Reducing the sentence of the former Brazilian Federation president to 20 years | Sports

LAUSANNE, Switzerland (AFP) – A Swiss court on Thursday reduced the life sentence for Brazilian soccer coach Marco Polo del Nero, who is being investigated by US federal prosecutors in a FIFA bribery case, to 20 years.

Judges at the Court of Arbitration for Sport (TAS) confirmed FIFA’s case against Del Nero “based on objective findings,” but reduced his sentence for taking bribes, according to the court.

Del Nero will turn 97 before his ineligibility for participation in football organizations expires in 2038, although according to the media, he still has an influence in the Brazilian Football Confederation that he led.

Del Nero was a member of FIFA’s executive committee when he fled Switzerland in May 2015 after several football executives were arrested in luxury hotels in Zurich in early morning raids requested by US investigators.

Six months after he was indicted, he quit his job at FIFA – from which he earned $300,000 a year – and has remained in Brazil ever since, avoiding extradition to the United States.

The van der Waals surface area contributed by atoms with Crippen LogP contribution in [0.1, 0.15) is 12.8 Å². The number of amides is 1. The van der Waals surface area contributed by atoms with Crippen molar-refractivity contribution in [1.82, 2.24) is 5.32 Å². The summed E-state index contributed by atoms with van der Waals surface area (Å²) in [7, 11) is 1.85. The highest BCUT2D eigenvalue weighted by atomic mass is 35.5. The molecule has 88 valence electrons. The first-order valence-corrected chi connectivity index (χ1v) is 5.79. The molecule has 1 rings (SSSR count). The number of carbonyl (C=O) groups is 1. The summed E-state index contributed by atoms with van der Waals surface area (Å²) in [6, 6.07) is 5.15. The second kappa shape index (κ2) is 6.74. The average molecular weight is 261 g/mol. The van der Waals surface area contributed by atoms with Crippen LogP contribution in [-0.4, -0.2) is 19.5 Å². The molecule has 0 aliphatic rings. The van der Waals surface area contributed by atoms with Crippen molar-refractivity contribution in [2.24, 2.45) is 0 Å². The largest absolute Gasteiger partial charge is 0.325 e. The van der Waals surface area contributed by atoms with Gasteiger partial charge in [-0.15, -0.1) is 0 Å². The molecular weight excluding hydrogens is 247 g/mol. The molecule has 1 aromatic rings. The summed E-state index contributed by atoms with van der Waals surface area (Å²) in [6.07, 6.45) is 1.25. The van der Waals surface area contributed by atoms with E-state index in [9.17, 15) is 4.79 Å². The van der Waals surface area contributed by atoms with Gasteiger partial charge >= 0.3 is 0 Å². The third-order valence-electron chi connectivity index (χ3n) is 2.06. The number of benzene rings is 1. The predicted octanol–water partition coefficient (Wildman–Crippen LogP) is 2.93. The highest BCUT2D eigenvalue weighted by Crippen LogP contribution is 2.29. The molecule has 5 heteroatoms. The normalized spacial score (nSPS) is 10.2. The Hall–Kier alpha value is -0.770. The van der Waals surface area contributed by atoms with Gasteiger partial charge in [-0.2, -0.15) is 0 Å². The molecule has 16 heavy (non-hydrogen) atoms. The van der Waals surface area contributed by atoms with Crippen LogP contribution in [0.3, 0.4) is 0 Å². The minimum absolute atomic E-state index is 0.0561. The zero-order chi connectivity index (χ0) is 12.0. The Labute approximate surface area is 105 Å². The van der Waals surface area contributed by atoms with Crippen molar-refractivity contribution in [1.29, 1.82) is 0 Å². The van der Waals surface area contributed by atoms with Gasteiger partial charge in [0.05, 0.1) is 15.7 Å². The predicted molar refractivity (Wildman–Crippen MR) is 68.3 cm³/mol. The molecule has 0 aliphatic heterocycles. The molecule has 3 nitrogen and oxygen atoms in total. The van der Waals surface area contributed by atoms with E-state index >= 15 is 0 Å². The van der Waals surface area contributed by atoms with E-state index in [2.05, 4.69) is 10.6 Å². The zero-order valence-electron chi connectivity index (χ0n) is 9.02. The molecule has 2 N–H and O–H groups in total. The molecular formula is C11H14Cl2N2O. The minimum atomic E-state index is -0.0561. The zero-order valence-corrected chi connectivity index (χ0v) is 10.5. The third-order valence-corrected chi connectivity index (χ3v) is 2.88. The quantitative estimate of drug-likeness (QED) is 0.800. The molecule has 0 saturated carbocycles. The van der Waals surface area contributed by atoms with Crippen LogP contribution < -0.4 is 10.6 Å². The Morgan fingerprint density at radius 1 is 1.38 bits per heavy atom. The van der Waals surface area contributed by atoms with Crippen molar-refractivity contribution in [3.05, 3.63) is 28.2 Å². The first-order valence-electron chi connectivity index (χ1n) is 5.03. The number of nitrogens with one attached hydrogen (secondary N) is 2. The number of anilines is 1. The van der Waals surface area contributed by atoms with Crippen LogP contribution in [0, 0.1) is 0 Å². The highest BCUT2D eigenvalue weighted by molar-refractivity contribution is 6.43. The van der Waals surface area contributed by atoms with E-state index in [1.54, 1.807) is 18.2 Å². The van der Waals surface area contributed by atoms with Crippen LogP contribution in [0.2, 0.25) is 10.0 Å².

The US Attorney’s Office alleges that it took bribes worth millions of dollars in exchange for trade agreements signed for the Copa America and the Copa Libertadores, as well as the Copa de Brazil.

FIFA ethics judges found him guilty in 2018 of bribery, corruption, gift-giving and conflict of interest. He was also fined one million Swiss francs ($1 million).

Del Nero is one of the Brazilian football officials involved in the US investigation and subsequently dismissed by FIFA.

Jose Maria Marin was convicted of financial conspiracy charges in Brooklyn federal court in December 2017 and sentenced to four years in prison.

During the trial, prosecution witness Jose Huila, a Brazilian sports marketing executive, stated that del Nero and Marin were among the top South American football executives who had to bribe to secure media contracts.

Marin, now 89, was released from prison in April 2020 on humanitarian grounds shortly after the COVID-19 pandemic was declared.

Ricardo Teixeira, who joined FIFA in the 1990s as President Joao Havelange’s son-in-law, also avoided extradition from Brazil after he was indicted in 2015. Teixeira also appealed to the Court of Arbitration for Sport at the Court of Arbitration for Sport to ban him for life.

Teixeira resigned from his position on the FIFA Executive Committee in 2012 after a World Cup bribery scandal cost Havelange the honorary presidency.

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